ReligionEdit

TourismEdit

The Electric Forest Festival (formerly the Rothbury Music Festival) has been held annually in Rothbury, Michigan since 2008.[15]

Camping is a popular summer activity in Oceana County. Areas on the lakeshore such as Silver Lake, Pentwater, and Stony Lake are popular tourist sites.

GovernmentEdit

Oceana County has largely voted Republican through the years. Since 1884 its voters have selected the Republican Party nominee in 82% (28 of 34) of the national elections through 2016.

Presidential election results
Presidential Elections Results[16]
Year Republican Democratic Third Parties
2016 60.6% 7,228 33.3% 3,973 6.1% 729
2012 54.5% 6,239 44.2% 5,063 1.3% 148
2008 46.9% 5,860 51.2% 6,405 2.0% 244
2004 54.3% 6,677 44.3% 5,441 1.5% 179
2000 54.9% 5,913 42.7% 4,597 2.4% 262
1996 40.5% 3,947 45.4% 4,419 14.1% 1,376
1992 37.4% 3,944 36.4% 3,846 26.2% 2,767
1988 62.5% 5,693 36.8% 3,356 0.7% 65
1984 68.7% 6,405 30.7% 2,865 0.6% 55
1980 57.1% 5,465 35.4% 3,386 7.5% 713
1976 59.5% 5,236 39.0% 3,427 1.5% 135
1972 64.2% 4,992 32.5% 2,525 3.3% 259
1968 56.2% 3,911 30.9% 2,152 12.9% 894
1964 43.9% 2,958 56.0% 3,773 0.2% 12
1960 62.4% 4,418 37.4% 2,651 0.2% 13
1956 70.3% 4,479 29.3% 1,868 0.4% 25
1952 71.0% 4,704 27.2% 1,799 1.8% 119
1948 60.1% 2,943 35.0% 1,714 4.9% 242
1944 66.2% 3,534 32.6% 1,738 1.2% 63
1940 60.6% 3,711 38.8% 2,379 0.6% 37
1936 45.4% 2,663 49.5% 2,902 5.1% 296
1932 43.5% 2,481 53.5% 3,051 3.1% 175
1928 79.6% 3,555 19.5% 871 1.0% 43
1924 74.9% 3,335 14.6% 650 10.5% 465
1920 77.9% 3,535 17.3% 785 4.9% 221
1916 54.3% 1,957 38.5% 1,387 7.3% 262
1912 23.0% 857 21.4% 796 55.6% 2,073
1908 68.5% 2,445 22.4% 799 9.1% 325
1904 75.7% 2,653 16.9% 591 7.5% 263
1900 63.1% 2,407 31.4% 1,199 5.5% 210
1896 58.1% 2,534 37.5% 1,637 4.4% 191
1892 47.4% 1,635 41.0% 1,416 11.6% 400
1888 47.8% 1,726 39.5% 1,426 12.7% 457
1884 51.0% 1,637 37.8% 1,213 11.1% 357

Oceana County operates the County jail, maintains rural roads, operates the major local courts, records deeds, mortgages, and vital records, administers public health regulations, and participates with the state in the provision of social services. The county board of commissioners controls the budget and has limited authority to make laws or ordinances. In Michigan, most local government functions – police and fire, building and zoning, tax assessment, street maintenance etc. – are the responsibility of individual cities and townships.

Elected officialsEdit

(information as of September 2018)[17]

EducationEdit

Public schools in Oceana County:

Private schools in Oceana County:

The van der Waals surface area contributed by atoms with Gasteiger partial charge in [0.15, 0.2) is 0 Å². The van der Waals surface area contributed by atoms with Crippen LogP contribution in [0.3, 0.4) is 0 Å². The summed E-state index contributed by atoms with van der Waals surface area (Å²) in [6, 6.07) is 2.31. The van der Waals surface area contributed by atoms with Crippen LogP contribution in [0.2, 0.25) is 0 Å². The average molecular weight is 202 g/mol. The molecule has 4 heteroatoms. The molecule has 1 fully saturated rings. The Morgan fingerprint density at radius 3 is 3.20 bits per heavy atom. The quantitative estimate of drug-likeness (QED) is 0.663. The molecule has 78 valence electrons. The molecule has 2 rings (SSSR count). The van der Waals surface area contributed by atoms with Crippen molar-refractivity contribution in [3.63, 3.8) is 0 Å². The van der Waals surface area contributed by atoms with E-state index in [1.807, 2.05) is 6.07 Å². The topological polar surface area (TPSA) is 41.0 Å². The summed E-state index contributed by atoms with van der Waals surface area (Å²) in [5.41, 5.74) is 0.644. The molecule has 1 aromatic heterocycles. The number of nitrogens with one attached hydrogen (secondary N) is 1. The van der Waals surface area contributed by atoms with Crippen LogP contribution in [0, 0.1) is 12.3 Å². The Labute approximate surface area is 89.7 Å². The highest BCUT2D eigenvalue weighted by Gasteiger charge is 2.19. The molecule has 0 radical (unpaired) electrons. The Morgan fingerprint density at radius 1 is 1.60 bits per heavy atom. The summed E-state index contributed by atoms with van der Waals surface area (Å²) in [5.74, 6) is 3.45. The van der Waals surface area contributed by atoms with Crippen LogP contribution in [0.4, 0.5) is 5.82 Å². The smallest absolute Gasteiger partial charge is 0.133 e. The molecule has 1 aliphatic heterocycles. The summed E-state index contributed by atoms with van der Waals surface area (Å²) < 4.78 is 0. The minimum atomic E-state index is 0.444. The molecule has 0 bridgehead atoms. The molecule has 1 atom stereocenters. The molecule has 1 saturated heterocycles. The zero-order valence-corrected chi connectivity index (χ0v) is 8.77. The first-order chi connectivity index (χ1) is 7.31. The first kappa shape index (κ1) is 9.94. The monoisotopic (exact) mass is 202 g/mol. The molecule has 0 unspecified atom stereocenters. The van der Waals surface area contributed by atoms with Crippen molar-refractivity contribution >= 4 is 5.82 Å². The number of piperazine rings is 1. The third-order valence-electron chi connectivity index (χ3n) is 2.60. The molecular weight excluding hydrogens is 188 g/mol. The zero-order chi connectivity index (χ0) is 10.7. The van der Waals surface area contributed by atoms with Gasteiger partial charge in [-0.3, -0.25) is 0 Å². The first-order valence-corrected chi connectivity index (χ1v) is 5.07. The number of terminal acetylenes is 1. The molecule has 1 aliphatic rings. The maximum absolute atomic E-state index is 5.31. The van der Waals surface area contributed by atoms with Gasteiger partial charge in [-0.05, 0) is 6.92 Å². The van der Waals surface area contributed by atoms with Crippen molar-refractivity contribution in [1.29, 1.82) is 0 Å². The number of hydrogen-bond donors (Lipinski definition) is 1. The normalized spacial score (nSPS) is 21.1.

• New Era Christian School
  • Oceana Christian School [18]

CommunitiesEdit

CityEdit

VillagesEdit

Unincorporated communitiesEdit

TownshipsEdit

 
Oceana County, Michigan, Townships Population Chart
 
Oceana County, Michigan, Townships - Median Age Chart
 
Oceana County, Michigan, Townships - High School Graduates or Higher Chart
 
Oceana County, Michigan, Townships - Total Housing Units Chart
 
Oceana County, Michigan, Townships - Median House Income Chart
 
Oceana County Townships - Percent Individuals Under Poverty Level

See alsoEdit

ReferencesEdit

NotesEdit

  1. ^ a b c "Bibliography on Oceana County". Clarke Historical Library, Central Michigan University. Retrieved January 20, 2013.
  2. ^ a b "State & County QuickFacts". US Census Bureau. Retrieved August 29, 2013.
  3. ^ "Find a County". National Association of Counties. Retrieved June 7, 2011.
  4. ^ "Michigan county names per Michigan government". michigan.gov. Retrieved April 10, 2018.
  5. ^ Romig 1986, p. 122.
  6. ^ "2010 Census Gazetteer Files". US Census Bureau. August 22, 2012. Retrieved September 27, 2014.
  7. ^ "Population and Housing Unit Estimates". Retrieved May 16, 2019.
  8. ^ "US Decennial Census". US Census Bureau. Retrieved September 27, 2014.
  9. ^ "Historical Census Browser". University of Virginia Library. Retrieved September 27, 2014.
  10. ^ "Population of Counties by Decennial Census: 1900 to 1990". US Census Bureau. Retrieved September 27, 2014.
  11. ^ "Census 2000 PHC-T-4. Ranking Tables for Counties: 1990 and 2000" (PDF). US Census Bureau. Retrieved September 27, 2014.
  12. ^ a b "American Factfinder". US Census Bureau. Retrieved March 11, 2012.
  13. ^ Diocese of Grand Rapids, Michigan (accessed 3 March 2008)
  14. ^ Find A Meetinghouse LDS.org (accessed 22 September 2018)
  15. ^ "Electric Forest". Retrieved April 10, 2018.
  16. ^ Leip, David. "Dave Leip's Atlas of U.S. Presidential Elections". Retrieved April 10, 2018.
  17. ^ Oceana County website: Government (accessed 22 September 2018)
  18. ^ "Oceana County MI". www.oceanacounty.net. Retrieved April 10, 2018.

SourcesEdit

  • Romig, Walter (October 1, 1986) [1973]. Michigan Place Names: The History of the Founding and the Naming of More Than Five Thousand Past and Present Michigan Communities. Great Lakes Books Series (Paperback). Detroit: Wayne State University Press. ISBN 978-0-8143-1838-6.

External linksEdit